In November 2018, an earlier variant of the ERCA, the XM1299 howitzer, fired projectiles out to 72 kilometers at Yuma, the farthest-reaching shots ever made by U.S. Army howitzers, and more than double the reach of currently fielded Army artillery systems.
In the demonstration in June 2019, an early science and technology ERCA prototype outfitted with a limited capacity autoloader, loaded five mass simulator high-velocity projectiles and five prototype XM657 Extended Range Supercharge propellant charges, and successively fired a five-round cannon “burst” downrange at a rate of seven-rounds-per-minute. The purpose of the demonstration was to inform the development of the ERCA XM1299E1 according to Armaments Center Project Officer for ERCA, Josiah Fay.
The limited capacity autoloader was designed to handle only one type of projectile and charge, and it worked with a limited capacity magazine, according to Lee. It was built to validate key aspects of the engineering approach during the march toward the objective autoloader, and the tests allowed the team to verify that key components would work as intended in realistic conditions, while close observation of its performance would inform future autoloaders.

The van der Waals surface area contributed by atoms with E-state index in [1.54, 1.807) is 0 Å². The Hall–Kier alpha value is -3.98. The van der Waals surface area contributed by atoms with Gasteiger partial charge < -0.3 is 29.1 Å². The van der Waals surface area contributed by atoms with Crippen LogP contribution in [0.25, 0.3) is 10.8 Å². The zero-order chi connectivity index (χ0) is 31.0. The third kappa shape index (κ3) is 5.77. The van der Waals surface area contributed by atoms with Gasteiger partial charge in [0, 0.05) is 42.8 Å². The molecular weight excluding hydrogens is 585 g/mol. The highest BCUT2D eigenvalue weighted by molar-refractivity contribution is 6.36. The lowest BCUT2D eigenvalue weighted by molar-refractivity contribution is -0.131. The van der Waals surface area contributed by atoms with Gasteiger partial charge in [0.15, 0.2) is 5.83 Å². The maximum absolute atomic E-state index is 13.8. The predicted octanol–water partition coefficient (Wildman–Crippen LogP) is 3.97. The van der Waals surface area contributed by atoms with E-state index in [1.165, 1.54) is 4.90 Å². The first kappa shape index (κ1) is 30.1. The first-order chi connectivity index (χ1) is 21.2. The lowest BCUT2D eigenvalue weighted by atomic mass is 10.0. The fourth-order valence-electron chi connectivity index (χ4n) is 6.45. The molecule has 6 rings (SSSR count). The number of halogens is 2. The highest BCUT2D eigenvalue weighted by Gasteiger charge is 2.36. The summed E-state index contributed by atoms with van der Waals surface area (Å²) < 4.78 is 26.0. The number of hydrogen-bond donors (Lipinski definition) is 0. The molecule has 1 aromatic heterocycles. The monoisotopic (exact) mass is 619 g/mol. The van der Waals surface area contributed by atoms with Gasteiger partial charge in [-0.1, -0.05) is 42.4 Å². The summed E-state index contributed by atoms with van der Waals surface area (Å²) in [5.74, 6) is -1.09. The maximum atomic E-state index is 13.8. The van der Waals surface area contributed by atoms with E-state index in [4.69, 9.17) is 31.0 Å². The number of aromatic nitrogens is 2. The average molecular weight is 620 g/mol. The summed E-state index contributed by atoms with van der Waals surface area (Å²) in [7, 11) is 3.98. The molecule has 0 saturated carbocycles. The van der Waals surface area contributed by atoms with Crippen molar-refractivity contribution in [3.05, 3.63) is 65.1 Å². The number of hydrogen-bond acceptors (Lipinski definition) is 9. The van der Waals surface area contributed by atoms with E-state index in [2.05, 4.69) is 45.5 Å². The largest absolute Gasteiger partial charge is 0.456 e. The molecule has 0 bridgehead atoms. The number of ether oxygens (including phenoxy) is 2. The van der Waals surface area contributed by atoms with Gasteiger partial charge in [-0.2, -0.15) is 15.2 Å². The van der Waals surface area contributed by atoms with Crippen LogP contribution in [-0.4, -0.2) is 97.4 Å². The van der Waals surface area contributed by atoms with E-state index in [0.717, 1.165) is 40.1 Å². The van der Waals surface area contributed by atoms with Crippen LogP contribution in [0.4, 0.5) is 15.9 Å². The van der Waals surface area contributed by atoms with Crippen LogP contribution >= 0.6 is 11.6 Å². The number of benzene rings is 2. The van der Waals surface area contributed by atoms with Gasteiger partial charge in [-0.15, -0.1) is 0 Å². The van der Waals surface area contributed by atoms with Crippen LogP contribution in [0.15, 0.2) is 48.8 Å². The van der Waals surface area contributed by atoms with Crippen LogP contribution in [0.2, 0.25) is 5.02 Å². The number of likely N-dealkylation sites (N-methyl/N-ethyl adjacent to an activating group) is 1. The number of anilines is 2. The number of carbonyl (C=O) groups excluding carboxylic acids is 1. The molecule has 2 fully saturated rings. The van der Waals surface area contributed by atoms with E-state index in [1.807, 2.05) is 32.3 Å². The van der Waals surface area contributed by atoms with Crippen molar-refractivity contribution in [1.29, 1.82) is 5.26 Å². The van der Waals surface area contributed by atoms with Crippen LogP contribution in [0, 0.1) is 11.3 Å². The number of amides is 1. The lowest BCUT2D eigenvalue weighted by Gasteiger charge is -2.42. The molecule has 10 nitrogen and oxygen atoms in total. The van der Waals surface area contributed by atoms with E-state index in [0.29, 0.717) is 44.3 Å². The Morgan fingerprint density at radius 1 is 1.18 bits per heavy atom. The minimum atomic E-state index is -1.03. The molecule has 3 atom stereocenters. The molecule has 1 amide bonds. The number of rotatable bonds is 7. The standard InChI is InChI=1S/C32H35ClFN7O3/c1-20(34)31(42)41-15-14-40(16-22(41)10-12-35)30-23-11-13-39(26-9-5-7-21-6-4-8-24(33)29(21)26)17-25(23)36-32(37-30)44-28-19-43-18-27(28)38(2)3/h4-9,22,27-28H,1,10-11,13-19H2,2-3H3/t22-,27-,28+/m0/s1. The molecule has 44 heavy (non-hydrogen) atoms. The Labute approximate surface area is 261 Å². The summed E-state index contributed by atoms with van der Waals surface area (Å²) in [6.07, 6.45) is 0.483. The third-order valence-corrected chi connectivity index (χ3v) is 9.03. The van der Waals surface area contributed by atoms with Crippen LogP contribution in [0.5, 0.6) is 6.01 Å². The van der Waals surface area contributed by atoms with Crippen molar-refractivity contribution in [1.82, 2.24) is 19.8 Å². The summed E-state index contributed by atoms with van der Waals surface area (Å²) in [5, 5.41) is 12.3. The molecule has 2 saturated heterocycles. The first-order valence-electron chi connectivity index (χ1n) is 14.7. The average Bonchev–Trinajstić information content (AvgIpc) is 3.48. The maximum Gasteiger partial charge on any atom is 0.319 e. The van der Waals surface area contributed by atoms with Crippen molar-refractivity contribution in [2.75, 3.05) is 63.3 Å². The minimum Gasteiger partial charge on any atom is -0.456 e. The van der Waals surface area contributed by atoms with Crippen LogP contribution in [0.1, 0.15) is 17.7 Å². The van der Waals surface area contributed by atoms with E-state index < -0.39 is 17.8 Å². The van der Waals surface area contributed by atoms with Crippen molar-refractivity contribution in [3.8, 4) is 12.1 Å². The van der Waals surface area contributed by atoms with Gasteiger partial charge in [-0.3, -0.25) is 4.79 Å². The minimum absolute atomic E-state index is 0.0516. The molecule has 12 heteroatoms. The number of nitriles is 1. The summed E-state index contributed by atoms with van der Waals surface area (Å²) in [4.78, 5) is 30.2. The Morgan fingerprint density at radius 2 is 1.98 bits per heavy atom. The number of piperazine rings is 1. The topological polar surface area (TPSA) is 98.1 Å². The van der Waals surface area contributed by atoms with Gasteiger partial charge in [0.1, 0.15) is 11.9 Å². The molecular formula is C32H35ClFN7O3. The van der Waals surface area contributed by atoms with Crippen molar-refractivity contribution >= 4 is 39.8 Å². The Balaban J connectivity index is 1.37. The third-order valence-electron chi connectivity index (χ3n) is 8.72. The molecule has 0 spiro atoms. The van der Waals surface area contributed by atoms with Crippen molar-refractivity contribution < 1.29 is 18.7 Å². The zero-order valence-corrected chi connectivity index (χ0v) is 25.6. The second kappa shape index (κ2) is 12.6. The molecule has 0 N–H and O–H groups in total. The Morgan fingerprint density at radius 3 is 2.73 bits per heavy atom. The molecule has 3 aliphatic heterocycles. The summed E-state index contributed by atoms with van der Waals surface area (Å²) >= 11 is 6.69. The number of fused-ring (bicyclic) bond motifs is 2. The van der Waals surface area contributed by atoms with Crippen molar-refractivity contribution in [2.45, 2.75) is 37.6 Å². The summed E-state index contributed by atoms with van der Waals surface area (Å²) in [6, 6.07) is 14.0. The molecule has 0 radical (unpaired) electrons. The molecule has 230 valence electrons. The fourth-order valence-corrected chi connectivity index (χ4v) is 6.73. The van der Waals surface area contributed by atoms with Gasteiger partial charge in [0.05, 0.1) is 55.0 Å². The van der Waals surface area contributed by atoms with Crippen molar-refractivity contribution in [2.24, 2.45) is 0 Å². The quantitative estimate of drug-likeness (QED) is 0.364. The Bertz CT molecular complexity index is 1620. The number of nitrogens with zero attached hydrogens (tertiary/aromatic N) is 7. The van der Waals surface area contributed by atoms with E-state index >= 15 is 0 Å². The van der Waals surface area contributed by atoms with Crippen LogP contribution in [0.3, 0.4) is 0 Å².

Next up, according to Lee, was building and demonstrating the objective capacity autoloader, which will be able to load and manage a suite of the Army’s legacy and emerging fuzes, propellant charges and projectiles, and it will work with larger capacity magazines. It is a more complex machine because projectiles, fuzes and propellant charges come in different shapes, sizes, and weights, which requires the autoloader to handle a range of configurations to execute a fire mission.
Also, the newer autoloader must deliver at a higher rate while working in synchronization with the larger magazines, which store and manage the loads so that it will deliver the right combination of the fuze, projectile and propellant for the fire mission.
The Armaments Center engineers are working at Picatinny with an industry partner via an Other Transaction Agreement contract vehicle to attain the desired ammunition handling capability. The industry partner develops the magazines while working in coordination with the Armaments Center’s autoloader development team.
The autoloader and other ERCA objectives